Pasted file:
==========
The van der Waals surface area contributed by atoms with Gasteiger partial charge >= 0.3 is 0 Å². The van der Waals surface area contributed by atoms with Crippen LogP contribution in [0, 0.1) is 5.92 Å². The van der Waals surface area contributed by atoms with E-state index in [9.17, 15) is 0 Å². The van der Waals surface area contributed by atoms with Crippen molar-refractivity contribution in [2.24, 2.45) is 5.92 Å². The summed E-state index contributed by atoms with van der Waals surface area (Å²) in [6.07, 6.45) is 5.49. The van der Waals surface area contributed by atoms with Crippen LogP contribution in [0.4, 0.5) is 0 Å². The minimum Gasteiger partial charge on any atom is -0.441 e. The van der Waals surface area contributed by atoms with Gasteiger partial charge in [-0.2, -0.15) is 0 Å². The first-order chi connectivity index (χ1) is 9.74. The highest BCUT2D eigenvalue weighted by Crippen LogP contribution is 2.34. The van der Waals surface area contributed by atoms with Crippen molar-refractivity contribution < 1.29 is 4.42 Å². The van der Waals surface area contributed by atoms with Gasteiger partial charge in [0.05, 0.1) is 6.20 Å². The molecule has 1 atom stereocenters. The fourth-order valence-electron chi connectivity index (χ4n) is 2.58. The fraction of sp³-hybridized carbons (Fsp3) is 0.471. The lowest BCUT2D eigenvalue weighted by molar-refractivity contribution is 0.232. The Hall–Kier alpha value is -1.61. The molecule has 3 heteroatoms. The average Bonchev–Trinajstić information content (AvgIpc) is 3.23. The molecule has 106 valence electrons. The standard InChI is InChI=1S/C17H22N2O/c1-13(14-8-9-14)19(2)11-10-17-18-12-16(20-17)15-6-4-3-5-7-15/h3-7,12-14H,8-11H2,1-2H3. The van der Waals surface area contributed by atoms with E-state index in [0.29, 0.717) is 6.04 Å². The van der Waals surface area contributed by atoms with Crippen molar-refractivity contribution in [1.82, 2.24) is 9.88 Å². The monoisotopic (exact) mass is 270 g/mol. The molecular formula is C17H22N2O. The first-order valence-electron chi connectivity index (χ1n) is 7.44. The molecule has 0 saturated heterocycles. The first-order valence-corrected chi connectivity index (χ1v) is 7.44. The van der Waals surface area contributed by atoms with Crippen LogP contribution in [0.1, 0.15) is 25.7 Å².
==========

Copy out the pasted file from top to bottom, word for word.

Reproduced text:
The van der Waals surface area contributed by atoms with Gasteiger partial charge >= 0.3 is 0 Å². The van der Waals surface area contributed by atoms with Crippen LogP contribution in [0, 0.1) is 5.92 Å². The van der Waals surface area contributed by atoms with E-state index in [9.17, 15) is 0 Å². The van der Waals surface area contributed by atoms with Crippen molar-refractivity contribution in [2.24, 2.45) is 5.92 Å². The summed E-state index contributed by atoms with van der Waals surface area (Å²) in [6.07, 6.45) is 5.49. The van der Waals surface area contributed by atoms with Crippen LogP contribution in [0.4, 0.5) is 0 Å². The minimum Gasteiger partial charge on any atom is -0.441 e. The van der Waals surface area contributed by atoms with Gasteiger partial charge in [-0.2, -0.15) is 0 Å². The first-order chi connectivity index (χ1) is 9.74. The highest BCUT2D eigenvalue weighted by Crippen LogP contribution is 2.34. The van der Waals surface area contributed by atoms with Crippen molar-refractivity contribution < 1.29 is 4.42 Å². The van der Waals surface area contributed by atoms with Gasteiger partial charge in [0.05, 0.1) is 6.20 Å². The molecule has 1 atom stereocenters. The fourth-order valence-electron chi connectivity index (χ4n) is 2.58. The fraction of sp³-hybridized carbons (Fsp3) is 0.471. The lowest BCUT2D eigenvalue weighted by molar-refractivity contribution is 0.232. The Hall–Kier alpha value is -1.61. The molecule has 3 heteroatoms. The average Bonchev–Trinajstić information content (AvgIpc) is 3.23. The molecule has 106 valence electrons. The standard InChI is InChI=1S/C17H22N2O/c1-13(14-8-9-14)19(2)11-10-17-18-12-16(20-17)15-6-4-3-5-7-15/h3-7,12-14H,8-11H2,1-2H3. The van der Waals surface area contributed by atoms with E-state index in [0.29, 0.717) is 6.04 Å². The van der Waals surface area contributed by atoms with Crippen molar-refractivity contribution in [1.82, 2.24) is 9.88 Å². The monoisotopic (exact) mass is 270 g/mol. The molecular formula is C17H22N2O. The first-order valence-electron chi connectivity index (χ1n) is 7.44. The molecule has 0 saturated heterocycles. The first-order valence-corrected chi connectivity index (χ1v) is 7.44. The van der Waals surface area contributed by atoms with Crippen LogP contribution in [0.1, 0.15) is 25.7 Å².